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0028 Methamphetamine exposures reported to United States poison control centers, 2000–2019
  1. T Chen1,2,
  2. H Spiller1,3,4,
  3. J Badeti1,
  4. A Funk4,
  5. M Zhu1,3,
  6. G Smith1,3,5
  1. 1Center for Injury Research and Policy in the Abigail Wexner Research Institute at Nationwide Children’s Hospital, Columbus, USA
  2. 2New Jersey Medical School, Newark, USA
  3. 3The Ohio State University College of Medicine, Department of Pediatrics, Columbus, USA
  4. 4Central Ohio Poison Center at Nationwide Children’s Hospital, Columbus, USA
  5. 5Child Injury Prevention Alliance, Columbus, USA


Statement of purpose To investigate characteristics and trends of methamphetamine exposures reported to United States (US) poison control centers.

Methods/Approach Data from the National Poison Data System were analyzed to investigate exposures to methamphetamine.

Results From January 1, 2000 through December 31, 2019, US poison control centers managed 54,199 cases involving methamphetamine as the first-ranked substance. Adults 20–39 years old accounted for more than half (56.3%) of all cases. There were 1,291 deaths, of which 43.0% involved multiple-substance exposures. Among multiple-substance exposures in which methamphetamine was the first-ranked substance, stimulants and street drugs (excluding methamphetamine) were most commonly present (22.7%), followed by opioids (19.0%). The substance class associated with the most fatalities was opioids (n=243, 26.6%). The rate of methamphetamine exposures per 100,000 US population increased by 79.5% from 2000–2005, then decreased by 68.0% from 2005–2007, followed by an increase of 614.6% from 2007–2019. From 2007–2019, the rate significantly increased among all age groups, except among 6–12-year-olds, and in all US regions. The rates of single- substance and multiple-substance exposures increased significantly from 2007–2019 by 456.7% (p<0.0001) and 843.6% (p<0.0001), respectively. From 2007–2019, the proportions of cases resulting in admission to a health care facility and serious medical outcome increased by 38.6% and 55.2%, respectively, and the fatality rate increased by 492.3%.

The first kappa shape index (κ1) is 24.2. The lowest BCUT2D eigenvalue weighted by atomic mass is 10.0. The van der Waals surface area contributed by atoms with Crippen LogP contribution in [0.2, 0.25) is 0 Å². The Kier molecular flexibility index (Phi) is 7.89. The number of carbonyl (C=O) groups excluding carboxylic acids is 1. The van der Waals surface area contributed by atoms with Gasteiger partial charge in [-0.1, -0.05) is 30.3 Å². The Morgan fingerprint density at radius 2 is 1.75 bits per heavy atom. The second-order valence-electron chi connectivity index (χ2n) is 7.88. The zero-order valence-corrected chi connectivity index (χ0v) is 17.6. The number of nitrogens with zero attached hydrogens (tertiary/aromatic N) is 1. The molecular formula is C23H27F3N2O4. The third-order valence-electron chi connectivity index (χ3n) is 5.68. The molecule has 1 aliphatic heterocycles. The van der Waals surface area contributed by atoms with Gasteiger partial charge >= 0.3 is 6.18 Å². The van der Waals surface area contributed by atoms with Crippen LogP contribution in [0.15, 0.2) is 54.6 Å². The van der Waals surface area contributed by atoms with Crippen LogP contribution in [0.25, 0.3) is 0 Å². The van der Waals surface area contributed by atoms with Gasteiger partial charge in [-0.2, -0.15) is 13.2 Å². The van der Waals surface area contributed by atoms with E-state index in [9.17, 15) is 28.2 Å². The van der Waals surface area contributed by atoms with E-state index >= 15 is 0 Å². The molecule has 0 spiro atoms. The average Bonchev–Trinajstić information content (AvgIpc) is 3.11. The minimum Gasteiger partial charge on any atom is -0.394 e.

Conclusions The rate of exposure to methamphetamine in the US declined initially following passage of the Combat Methamphetamine Epidemic Act of 2005. However, since 2007, the rate and severity of methamphetamine exposures in the US have increased.

Significance This is the first study to analyze methamphetamine exposures among all age groups over an extensive time period in the US. The findings from this study can help inform future prevention, monitoring, and research efforts.

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